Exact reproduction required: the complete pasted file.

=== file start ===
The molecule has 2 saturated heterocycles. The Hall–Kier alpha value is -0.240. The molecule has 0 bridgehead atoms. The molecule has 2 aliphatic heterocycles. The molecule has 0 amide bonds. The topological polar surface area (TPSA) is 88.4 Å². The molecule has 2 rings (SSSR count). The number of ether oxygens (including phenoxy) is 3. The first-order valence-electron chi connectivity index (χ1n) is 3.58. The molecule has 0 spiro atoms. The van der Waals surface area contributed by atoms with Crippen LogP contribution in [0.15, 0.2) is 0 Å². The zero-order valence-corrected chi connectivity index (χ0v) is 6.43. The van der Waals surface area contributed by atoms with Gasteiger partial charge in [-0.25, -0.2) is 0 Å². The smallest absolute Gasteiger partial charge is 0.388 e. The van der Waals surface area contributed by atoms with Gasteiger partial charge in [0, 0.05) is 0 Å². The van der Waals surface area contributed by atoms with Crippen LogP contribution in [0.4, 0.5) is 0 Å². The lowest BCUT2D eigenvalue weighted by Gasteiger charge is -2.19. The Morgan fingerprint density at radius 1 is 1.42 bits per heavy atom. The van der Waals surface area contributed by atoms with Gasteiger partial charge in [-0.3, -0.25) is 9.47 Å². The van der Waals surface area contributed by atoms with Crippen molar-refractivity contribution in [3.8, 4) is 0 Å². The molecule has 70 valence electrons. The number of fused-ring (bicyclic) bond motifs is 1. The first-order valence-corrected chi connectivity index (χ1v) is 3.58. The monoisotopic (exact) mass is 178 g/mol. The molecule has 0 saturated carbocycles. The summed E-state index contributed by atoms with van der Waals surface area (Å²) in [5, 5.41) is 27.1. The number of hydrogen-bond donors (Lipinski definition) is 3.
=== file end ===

The molecule has 2 saturated heterocycles. The Hall–Kier alpha value is -0.240. The molecule has 0 bridgehead atoms. The molecule has 2 aliphatic heterocycles. The molecule has 0 amide bonds. The topological polar surface area (TPSA) is 88.4 Å². The molecule has 2 rings (SSSR count). The number of ether oxygens (including phenoxy) is 3. The first-order valence-electron chi connectivity index (χ1n) is 3.58. The molecule has 0 spiro atoms. The van der Waals surface area contributed by atoms with Crippen LogP contribution in [0.15, 0.2) is 0 Å². The zero-order valence-corrected chi connectivity index (χ0v) is 6.43. The van der Waals surface area contributed by atoms with Gasteiger partial charge in [-0.25, -0.2) is 0 Å². The smallest absolute Gasteiger partial charge is 0.388 e. The van der Waals surface area contributed by atoms with Gasteiger partial charge in [0, 0.05) is 0 Å². The van der Waals surface area contributed by atoms with Crippen LogP contribution in [0.4, 0.5) is 0 Å². The lowest BCUT2D eigenvalue weighted by Gasteiger charge is -2.19. The Morgan fingerprint density at radius 1 is 1.42 bits per heavy atom. The van der Waals surface area contributed by atoms with Gasteiger partial charge in [-0.3, -0.25) is 9.47 Å². The van der Waals surface area contributed by atoms with Crippen molar-refractivity contribution in [3.8, 4) is 0 Å². The molecule has 70 valence electrons. The number of fused-ring (bicyclic) bond motifs is 1. The first-order valence-corrected chi connectivity index (χ1v) is 3.58. The monoisotopic (exact) mass is 178 g/mol. The molecule has 0 saturated carbocycles. The summed E-state index contributed by atoms with van der Waals surface area (Å²) in [5, 5.41) is 27.1. The number of hydrogen-bond donors (Lipinski definition) is 3.